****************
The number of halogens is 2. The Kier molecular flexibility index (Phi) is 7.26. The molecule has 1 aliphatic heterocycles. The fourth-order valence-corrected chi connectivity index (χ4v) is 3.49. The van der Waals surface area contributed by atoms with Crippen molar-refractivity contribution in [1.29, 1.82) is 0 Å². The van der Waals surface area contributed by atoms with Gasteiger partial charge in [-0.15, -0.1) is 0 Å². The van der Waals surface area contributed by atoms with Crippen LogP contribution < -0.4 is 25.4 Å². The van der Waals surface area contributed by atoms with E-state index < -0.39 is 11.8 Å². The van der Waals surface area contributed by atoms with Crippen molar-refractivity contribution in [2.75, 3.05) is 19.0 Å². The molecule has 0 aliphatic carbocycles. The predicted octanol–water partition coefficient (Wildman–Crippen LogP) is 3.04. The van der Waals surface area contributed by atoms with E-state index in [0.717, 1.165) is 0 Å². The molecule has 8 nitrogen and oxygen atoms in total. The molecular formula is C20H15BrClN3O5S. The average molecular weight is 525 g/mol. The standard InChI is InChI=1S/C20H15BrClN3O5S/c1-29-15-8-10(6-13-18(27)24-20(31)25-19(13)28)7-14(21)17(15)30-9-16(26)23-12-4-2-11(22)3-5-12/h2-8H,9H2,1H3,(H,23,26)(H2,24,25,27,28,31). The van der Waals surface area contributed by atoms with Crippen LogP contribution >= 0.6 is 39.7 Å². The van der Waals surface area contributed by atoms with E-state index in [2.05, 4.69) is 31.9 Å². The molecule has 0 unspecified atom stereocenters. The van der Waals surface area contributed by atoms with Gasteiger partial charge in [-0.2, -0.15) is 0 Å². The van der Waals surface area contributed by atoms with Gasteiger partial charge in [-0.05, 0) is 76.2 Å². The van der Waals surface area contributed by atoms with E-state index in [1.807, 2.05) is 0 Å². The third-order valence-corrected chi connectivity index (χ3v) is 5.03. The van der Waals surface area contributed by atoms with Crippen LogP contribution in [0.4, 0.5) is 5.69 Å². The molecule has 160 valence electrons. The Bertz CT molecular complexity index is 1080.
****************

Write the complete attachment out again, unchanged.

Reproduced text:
The number of halogens is 2. The Kier molecular flexibility index (Phi) is 7.26. The molecule has 1 aliphatic heterocycles. The fourth-order valence-corrected chi connectivity index (χ4v) is 3.49. The van der Waals surface area contributed by atoms with Crippen molar-refractivity contribution in [1.29, 1.82) is 0 Å². The van der Waals surface area contributed by atoms with Gasteiger partial charge in [-0.15, -0.1) is 0 Å². The van der Waals surface area contributed by atoms with Crippen LogP contribution < -0.4 is 25.4 Å². The van der Waals surface area contributed by atoms with E-state index < -0.39 is 11.8 Å². The van der Waals surface area contributed by atoms with Crippen molar-refractivity contribution in [2.75, 3.05) is 19.0 Å². The molecule has 0 aliphatic carbocycles. The predicted octanol–water partition coefficient (Wildman–Crippen LogP) is 3.04. The van der Waals surface area contributed by atoms with E-state index in [0.717, 1.165) is 0 Å². The molecule has 8 nitrogen and oxygen atoms in total. The molecular formula is C20H15BrClN3O5S. The average molecular weight is 525 g/mol. The standard InChI is InChI=1S/C20H15BrClN3O5S/c1-29-15-8-10(6-13-18(27)24-20(31)25-19(13)28)7-14(21)17(15)30-9-16(26)23-12-4-2-11(22)3-5-12/h2-8H,9H2,1H3,(H,23,26)(H2,24,25,27,28,31). The van der Waals surface area contributed by atoms with Crippen LogP contribution >= 0.6 is 39.7 Å². The van der Waals surface area contributed by atoms with E-state index in [2.05, 4.69) is 31.9 Å². The molecule has 0 unspecified atom stereocenters. The van der Waals surface area contributed by atoms with Gasteiger partial charge in [-0.2, -0.15) is 0 Å². The van der Waals surface area contributed by atoms with Gasteiger partial charge in [-0.05, 0) is 76.2 Å². The van der Waals surface area contributed by atoms with E-state index in [1.807, 2.05) is 0 Å². The third-order valence-corrected chi connectivity index (χ3v) is 5.03. The van der Waals surface area contributed by atoms with Crippen LogP contribution in [0.4, 0.5) is 5.69 Å². The molecule has 160 valence electrons. The Bertz CT molecular complexity index is 1080.